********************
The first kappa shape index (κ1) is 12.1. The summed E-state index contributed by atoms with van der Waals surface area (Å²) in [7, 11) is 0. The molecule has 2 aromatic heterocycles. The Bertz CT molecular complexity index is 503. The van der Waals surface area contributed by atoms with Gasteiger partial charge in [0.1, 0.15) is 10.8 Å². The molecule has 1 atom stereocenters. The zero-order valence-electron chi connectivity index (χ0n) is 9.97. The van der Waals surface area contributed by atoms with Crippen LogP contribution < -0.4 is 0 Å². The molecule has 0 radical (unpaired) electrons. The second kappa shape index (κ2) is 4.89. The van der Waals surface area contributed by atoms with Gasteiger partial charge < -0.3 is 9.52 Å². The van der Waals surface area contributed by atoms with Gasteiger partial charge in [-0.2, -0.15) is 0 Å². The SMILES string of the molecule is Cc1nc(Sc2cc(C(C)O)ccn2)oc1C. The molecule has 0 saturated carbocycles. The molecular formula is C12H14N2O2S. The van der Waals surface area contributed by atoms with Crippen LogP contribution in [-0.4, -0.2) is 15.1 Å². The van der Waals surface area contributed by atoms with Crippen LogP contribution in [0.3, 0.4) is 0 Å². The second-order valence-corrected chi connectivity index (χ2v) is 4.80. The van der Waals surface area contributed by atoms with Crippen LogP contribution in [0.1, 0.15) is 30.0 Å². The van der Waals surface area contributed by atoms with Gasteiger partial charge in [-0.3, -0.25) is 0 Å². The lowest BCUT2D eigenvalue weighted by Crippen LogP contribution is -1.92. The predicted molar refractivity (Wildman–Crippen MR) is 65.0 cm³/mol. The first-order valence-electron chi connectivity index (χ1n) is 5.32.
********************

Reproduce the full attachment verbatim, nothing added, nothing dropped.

The first kappa shape index (κ1) is 12.1. The summed E-state index contributed by atoms with van der Waals surface area (Å²) in [7, 11) is 0. The molecule has 2 aromatic heterocycles. The Bertz CT molecular complexity index is 503. The van der Waals surface area contributed by atoms with Gasteiger partial charge in [0.1, 0.15) is 10.8 Å². The molecule has 1 atom stereocenters. The zero-order valence-electron chi connectivity index (χ0n) is 9.97. The van der Waals surface area contributed by atoms with Crippen LogP contribution < -0.4 is 0 Å². The molecule has 0 radical (unpaired) electrons. The second kappa shape index (κ2) is 4.89. The van der Waals surface area contributed by atoms with Gasteiger partial charge < -0.3 is 9.52 Å². The van der Waals surface area contributed by atoms with Gasteiger partial charge in [-0.2, -0.15) is 0 Å². The SMILES string of the molecule is Cc1nc(Sc2cc(C(C)O)ccn2)oc1C. The molecule has 0 saturated carbocycles. The molecular formula is C12H14N2O2S. The van der Waals surface area contributed by atoms with Crippen LogP contribution in [-0.4, -0.2) is 15.1 Å². The van der Waals surface area contributed by atoms with Crippen LogP contribution in [0.3, 0.4) is 0 Å². The second-order valence-corrected chi connectivity index (χ2v) is 4.80. The van der Waals surface area contributed by atoms with Crippen LogP contribution in [0.1, 0.15) is 30.0 Å². The van der Waals surface area contributed by atoms with Gasteiger partial charge in [-0.3, -0.25) is 0 Å². The lowest BCUT2D eigenvalue weighted by Crippen LogP contribution is -1.92. The predicted molar refractivity (Wildman–Crippen MR) is 65.0 cm³/mol. The first-order valence-electron chi connectivity index (χ1n) is 5.32.